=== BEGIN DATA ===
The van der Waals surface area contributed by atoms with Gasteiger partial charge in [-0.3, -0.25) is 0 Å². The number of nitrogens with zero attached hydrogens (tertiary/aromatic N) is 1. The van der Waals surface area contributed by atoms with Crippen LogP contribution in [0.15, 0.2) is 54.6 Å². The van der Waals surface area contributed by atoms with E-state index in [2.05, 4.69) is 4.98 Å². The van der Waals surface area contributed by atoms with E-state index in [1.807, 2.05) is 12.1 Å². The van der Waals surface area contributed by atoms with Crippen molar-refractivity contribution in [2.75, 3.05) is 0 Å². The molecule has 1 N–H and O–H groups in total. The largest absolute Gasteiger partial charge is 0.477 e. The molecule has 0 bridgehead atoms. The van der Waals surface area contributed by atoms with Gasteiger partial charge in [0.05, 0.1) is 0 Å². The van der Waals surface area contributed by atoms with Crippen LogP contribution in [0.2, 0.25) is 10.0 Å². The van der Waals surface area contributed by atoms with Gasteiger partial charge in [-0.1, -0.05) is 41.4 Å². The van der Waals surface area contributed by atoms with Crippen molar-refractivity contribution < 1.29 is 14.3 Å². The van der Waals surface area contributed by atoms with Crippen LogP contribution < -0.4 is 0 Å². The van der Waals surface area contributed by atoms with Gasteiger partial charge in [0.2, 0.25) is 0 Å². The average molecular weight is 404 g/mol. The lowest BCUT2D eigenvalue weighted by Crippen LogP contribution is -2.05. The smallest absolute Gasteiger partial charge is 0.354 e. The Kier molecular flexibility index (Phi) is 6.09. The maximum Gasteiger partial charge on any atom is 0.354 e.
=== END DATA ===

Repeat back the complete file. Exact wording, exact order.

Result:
The van der Waals surface area contributed by atoms with Gasteiger partial charge in [-0.3, -0.25) is 0 Å². The number of nitrogens with zero attached hydrogens (tertiary/aromatic N) is 1. The van der Waals surface area contributed by atoms with Crippen LogP contribution in [0.15, 0.2) is 54.6 Å². The van der Waals surface area contributed by atoms with E-state index in [2.05, 4.69) is 4.98 Å². The van der Waals surface area contributed by atoms with E-state index in [1.807, 2.05) is 12.1 Å². The van der Waals surface area contributed by atoms with Crippen molar-refractivity contribution in [2.75, 3.05) is 0 Å². The molecule has 1 N–H and O–H groups in total. The largest absolute Gasteiger partial charge is 0.477 e. The molecule has 0 bridgehead atoms. The van der Waals surface area contributed by atoms with Gasteiger partial charge in [0.05, 0.1) is 0 Å². The van der Waals surface area contributed by atoms with Crippen LogP contribution in [0.2, 0.25) is 10.0 Å². The van der Waals surface area contributed by atoms with Gasteiger partial charge in [-0.1, -0.05) is 41.4 Å². The van der Waals surface area contributed by atoms with Crippen molar-refractivity contribution < 1.29 is 14.3 Å². The van der Waals surface area contributed by atoms with Crippen LogP contribution < -0.4 is 0 Å². The van der Waals surface area contributed by atoms with Gasteiger partial charge in [0.2, 0.25) is 0 Å². The average molecular weight is 404 g/mol. The lowest BCUT2D eigenvalue weighted by Crippen LogP contribution is -2.05. The smallest absolute Gasteiger partial charge is 0.354 e. The Kier molecular flexibility index (Phi) is 6.09. The maximum Gasteiger partial charge on any atom is 0.354 e.